I don’t see much in Soros’ theory of reflexivity that isn’t in Austrian Business Cycle Theory and their Structure of Production. Easy credit due to suppressed interest rates leads to a boom in asset prices (currently now stocks and bonds) and the rising asset prices leads to larger loans/more credit issued until the price and production structure is unsustainable without MORE AND MORE credit growth. If the rate of credit growth slows, then bust. The process now goes into reverse.

    Take a look at the GDX for example. Note masseive volume, capitualtion selling in June. Tech. analysis simply reflects PAST human action which you can then make inferences on future action. Huge volume down and UP means a potential change in the market.

    Use the tools that work for YOU. NO ONE METHOD IS RIGHT. Choose what works FOR you.

    I have a mechanical program that shorts any Cramer stock recommendation. Annualized returns 23% over 8 years.

  10. I think Soros was more trying to use reflexivity as a means to debunk assertions by Economists that the “free market” naturally leads to 1. equilibrium conditions and 2. an optimal allocation of resources. But I see that similarity.

    Re your Cramer program, thats pretty fantastic. I’ve never watched his show, though I wouldn’t have expected him to be that bad (or good for you 🙂 ).

    Pardon my ignorance but one One more question if I may. In the case study, Dr. Burry remarks about his turn-over and its tax implications. Is he stating that at a 20% annual turn over – which I take to mean selling 20% of ones assets per year – that the benefits of short vs long-term capital gains taxes are negated? Any idea how he comes up with that?

  11. If there wasn’t a central banking, fractional reserve banking cartel, then booms and busts would be greatly ameliorated. Individual errors would tend to cancel each other.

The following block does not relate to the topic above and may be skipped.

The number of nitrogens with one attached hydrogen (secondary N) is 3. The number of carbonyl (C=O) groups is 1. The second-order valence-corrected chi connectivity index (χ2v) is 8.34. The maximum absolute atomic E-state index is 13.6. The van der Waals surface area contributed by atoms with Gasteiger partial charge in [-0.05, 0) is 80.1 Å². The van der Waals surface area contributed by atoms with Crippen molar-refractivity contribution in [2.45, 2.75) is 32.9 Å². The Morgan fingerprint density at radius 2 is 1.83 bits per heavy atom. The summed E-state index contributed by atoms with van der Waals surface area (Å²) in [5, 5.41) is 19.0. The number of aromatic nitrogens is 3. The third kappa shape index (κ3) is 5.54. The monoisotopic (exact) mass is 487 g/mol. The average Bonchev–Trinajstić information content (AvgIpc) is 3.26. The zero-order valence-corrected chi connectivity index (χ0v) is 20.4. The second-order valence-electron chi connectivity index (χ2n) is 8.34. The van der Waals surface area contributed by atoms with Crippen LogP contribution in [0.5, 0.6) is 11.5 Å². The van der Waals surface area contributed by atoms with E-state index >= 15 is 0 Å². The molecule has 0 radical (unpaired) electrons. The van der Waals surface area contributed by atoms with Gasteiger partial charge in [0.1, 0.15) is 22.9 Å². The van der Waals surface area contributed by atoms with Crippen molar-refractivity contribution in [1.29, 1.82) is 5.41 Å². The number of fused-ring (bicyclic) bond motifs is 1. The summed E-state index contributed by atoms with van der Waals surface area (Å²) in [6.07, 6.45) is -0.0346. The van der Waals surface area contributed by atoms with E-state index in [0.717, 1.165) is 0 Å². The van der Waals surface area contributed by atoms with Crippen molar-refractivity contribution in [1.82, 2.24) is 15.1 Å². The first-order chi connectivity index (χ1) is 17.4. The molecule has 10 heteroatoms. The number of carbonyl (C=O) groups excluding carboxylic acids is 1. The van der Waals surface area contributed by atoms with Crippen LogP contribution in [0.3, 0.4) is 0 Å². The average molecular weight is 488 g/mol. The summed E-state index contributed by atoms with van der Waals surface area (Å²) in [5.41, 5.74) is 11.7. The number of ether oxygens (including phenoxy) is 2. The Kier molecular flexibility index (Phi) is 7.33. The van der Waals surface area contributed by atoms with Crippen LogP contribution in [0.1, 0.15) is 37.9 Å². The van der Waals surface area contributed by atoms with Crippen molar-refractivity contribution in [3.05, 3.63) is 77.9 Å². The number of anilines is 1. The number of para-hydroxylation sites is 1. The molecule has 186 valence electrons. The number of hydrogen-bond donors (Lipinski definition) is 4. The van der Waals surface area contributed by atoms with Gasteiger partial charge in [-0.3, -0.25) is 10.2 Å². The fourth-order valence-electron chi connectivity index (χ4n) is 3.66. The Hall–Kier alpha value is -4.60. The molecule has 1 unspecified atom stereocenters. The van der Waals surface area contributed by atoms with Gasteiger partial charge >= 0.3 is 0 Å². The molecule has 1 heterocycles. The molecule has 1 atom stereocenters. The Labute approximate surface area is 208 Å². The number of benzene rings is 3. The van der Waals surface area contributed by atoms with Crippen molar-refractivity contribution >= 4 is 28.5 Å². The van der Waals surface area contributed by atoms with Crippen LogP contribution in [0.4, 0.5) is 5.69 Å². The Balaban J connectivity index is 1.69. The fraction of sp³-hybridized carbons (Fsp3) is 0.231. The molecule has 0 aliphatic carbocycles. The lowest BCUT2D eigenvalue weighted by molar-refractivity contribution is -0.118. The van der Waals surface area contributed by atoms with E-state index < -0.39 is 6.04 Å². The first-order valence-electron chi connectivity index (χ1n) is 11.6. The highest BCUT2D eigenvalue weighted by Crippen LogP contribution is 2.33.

Booms and busts wouldn’t ordinarily occur–why have mass misallocation of resources unless price signals were distorted?

    Yes, the computer will wait a day after scanning cramer’s show transcript to sell short any Cramer rec. I check the results quarterly. So far so good 🙂

    I don’t know the answer to your question. To normalize earnings you need to look over a long timer period ten to fifteen years plus. To take advantage of mispricing, you typically need to hold three to five years to wait for full revaluation. Stock prices track EPS five years out.

    Google/Amazon books on John Templeton.

  12. Thanks, not sure if i’m missing something but the question was actually about turnover, taxes and Dr. Burry.

  13. I don’t really understand your question nor Burry’s thoughts.

    I would much prefer compounding capital over many years vs. taking short term gains. I don’t think one can buy at a discount and see the price/value close within two to three years unless one is involved in special situations.

    What are you trying to learn/implement?

  14. I just didn’t understand where he got that 20% number from, and also found it very interesting that his portfolio had such a high turnover rate.

  15. Pingback: Vem är Dr. Michael Burry? | Värdebyrån